It’s not that midwestern blue-collar whites won’t vote for a Republican. In 2010, they provided the margin for Scott Walker and tossed out at least six incumbent Democratic congressmen. But they aren’t naturally Republicans, and they certainly are not attracted to an economic message that they interpret as giving more power to management.
The Romney campaign seemed to assume that the religious-freedom issue would trump economics and bring midwestern Catholics to his cause. But that view relied on two fundamental misunderstandings of the Catholic vote. First, about half of all Catholics do not regularly attend Mass. For those voters, there was little to no appeal to this issue, especially since the act that created the religious-freedom issue — Obama’s contraception mandate — touches on the distance between the Church’s teachings and modern social life. Many non-practicing Catholics left the Church precisely because they believe the Church they love is out of touch with the times on non-core issues; they would be annoyed or repelled by the Romney campaign’s argument.
The second flawed assumption rests on the relation of the churchgoing Catholic to the bishops. Most Catholics today do not revere their parish priests as godly representatives, nor do they wait for the latest pronouncement from Rome. Even the faithful sitting in the pews regularly disregard the Church’s teachings on contraception and sex. To presume, as the Romney campaign often seemed to, that modern Catholic life was unchanged from the days of the Bells of St. Mary’s was a fundamental error and a grave political sin. This issue did help on the margins, but by no means did it produce the large swing among midwestern and northeastern Catholics the campaign thought it would.
I’ve written at length about the challenge Republicans face in attracting blue-collar non-Evangelicals and how they should respond. A message that emphasizes the role government can play in helping average people advance rather than one that emphasizes naked market forces automatically lifting all boats will resonate with both white and Hispanic non-Evangelical voters. But that is not the path Romney chose.
Death of a Salesman
I’m pretty sure both campaigns have come to the same conclusions based on the travel schedules in the last week. Romney has crisscrossed the country but has mainly stayed in the suburbs or major metro areas. In Ohio, he’s stayed in the Cleveland, Columbus, and Cincinnati markets — Obama made a trip to the automobile-industry (and GOP-leaning) heartland in northwestern Ohio, but Romney steered clear. Ryan is handling the trips to blue-collar Youngstown and the rural areas. In Pennsylvania Romney is touching down in suburban Bucks County and Ryan held a rally in the GOP heartland of central Pennsylvania; neither will visit the state’s second-largest media market, heavily blue-collar Pittsburgh. You would never know Wisconsin is in play by Romney’s schedule — one trip to suburban Milwaukee and done. Romney political director Rich Beeson told Politico last week that Paul Ryan would bring home blue-collar Wisconsinites, and so it was Ryan who made the trek alone last week to Walker Democrat country in the western and southern parts of the state.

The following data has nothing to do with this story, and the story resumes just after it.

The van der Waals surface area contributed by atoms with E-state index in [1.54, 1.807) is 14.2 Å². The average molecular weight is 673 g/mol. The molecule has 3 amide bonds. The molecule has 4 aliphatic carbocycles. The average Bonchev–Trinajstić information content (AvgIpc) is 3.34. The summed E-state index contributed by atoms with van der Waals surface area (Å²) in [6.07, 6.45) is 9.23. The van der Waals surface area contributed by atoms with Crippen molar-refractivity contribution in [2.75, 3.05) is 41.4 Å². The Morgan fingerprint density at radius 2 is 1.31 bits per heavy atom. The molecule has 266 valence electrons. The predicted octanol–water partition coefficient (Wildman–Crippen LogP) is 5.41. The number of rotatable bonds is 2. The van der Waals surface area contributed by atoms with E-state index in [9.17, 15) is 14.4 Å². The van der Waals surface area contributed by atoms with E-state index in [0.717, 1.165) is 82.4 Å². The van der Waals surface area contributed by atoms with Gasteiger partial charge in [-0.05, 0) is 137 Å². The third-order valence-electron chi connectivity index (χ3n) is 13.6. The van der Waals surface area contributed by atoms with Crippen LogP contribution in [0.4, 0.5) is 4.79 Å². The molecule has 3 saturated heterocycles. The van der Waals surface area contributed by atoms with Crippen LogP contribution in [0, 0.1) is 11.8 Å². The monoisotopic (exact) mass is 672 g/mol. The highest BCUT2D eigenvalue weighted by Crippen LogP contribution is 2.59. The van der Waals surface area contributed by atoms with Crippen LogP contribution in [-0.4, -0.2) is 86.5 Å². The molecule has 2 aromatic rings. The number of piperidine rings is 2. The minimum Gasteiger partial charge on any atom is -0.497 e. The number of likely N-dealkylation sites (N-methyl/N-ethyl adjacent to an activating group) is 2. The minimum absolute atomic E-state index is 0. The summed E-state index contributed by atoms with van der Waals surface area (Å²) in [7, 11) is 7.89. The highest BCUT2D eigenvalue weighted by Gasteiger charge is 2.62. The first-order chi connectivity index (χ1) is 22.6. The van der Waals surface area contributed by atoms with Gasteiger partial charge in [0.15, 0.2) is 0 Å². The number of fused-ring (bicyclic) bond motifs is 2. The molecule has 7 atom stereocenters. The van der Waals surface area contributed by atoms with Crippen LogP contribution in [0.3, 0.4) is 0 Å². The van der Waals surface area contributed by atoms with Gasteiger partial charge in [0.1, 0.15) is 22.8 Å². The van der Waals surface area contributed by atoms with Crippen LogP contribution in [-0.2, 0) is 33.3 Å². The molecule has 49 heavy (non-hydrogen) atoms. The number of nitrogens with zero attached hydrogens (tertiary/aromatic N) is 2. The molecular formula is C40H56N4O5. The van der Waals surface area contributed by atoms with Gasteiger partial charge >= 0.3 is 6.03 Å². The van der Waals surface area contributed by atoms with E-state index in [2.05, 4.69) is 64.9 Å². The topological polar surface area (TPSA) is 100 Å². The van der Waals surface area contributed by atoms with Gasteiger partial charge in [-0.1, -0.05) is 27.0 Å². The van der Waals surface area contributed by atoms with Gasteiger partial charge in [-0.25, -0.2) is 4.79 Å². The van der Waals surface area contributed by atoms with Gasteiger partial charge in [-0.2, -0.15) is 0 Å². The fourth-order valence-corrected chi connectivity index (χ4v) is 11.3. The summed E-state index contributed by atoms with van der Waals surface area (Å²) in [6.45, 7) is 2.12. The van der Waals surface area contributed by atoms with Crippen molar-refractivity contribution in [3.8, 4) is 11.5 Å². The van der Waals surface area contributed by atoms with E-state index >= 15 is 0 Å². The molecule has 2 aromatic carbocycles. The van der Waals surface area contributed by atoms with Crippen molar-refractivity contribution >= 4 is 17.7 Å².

Romney did go to two blue-collar regions, eastern Iowa and southwestern Virginia. The latter move, however, is one of weakness, not strength. This area should be Romney country, and he will need margins of 30 percent or more from there to have a chance of carrying Virginia. But minor-party candidate Virgil Goode represented much of this area in Congress for over a decade, and with polls showing Virginia a toss-up, even a small vote for the conservative Goode could cost Romney the state.
President Obama’s schedule, in contrast, shows he thinks he has the lead in the Midwest because of blue-collar voters, and he plans to keep them. He has been in Ohio three separate days, including an entire day in the northwest, and Vice President Joe Biden has virtually lived there. When Biden isn’t in Ohio he’s mainly been in blue-collar areas in Iowa and Wisconsin, and former president Bill Clinton has also been deployed in those regions. President Obama has also traveled twice to Wisconsin and Iowa, and not just to Milwaukee and Des Moines.
The chart above starkly portrays Romney’s dilemma. It shows the Republican share of the white vote nationally and in the three key midwestern states over the last three elections. Romney needs the gap between the national and state-level white vote to shrink to have any hope of carrying these states, but instead it has remained stable or grown. That’s his blue-collar problem in a nutshell.
The Electoral College
Romney’s challenge is multiplied because of the changing Electoral College dynamics. As the Republican base has grown more southern and Evangelical, states that hold smaller shares of those voters have become harder to take. Nationally Romney needs a shift of about 3.7 percentage points from 2008 to win narrowly, but he needs a shift of 4.8 percentage points to win enough states to win the Electoral College. That means he has to win the national popular vote by between 1 and 2 percent. And that assumes that Ohio sticks to its multi-decade pattern of slightly tilting toward the Republicans. If current state polls are correct, Ohio is neutral at best and likely now leans very slightly to the Democrats.
If I am right and Obama wins by about a point and change, Romney will definitely win all the McCain states plus Florida, Indiana, North Carolina, and the single vote from Nebraska’s second congressional district. Colorado and Virginia will be extremely close, but given that both states have shown a four-election trend away from Republicans such that Colorado now leans slightly Democratic and Virginia is neutral, I believe both will narrowly go for the president.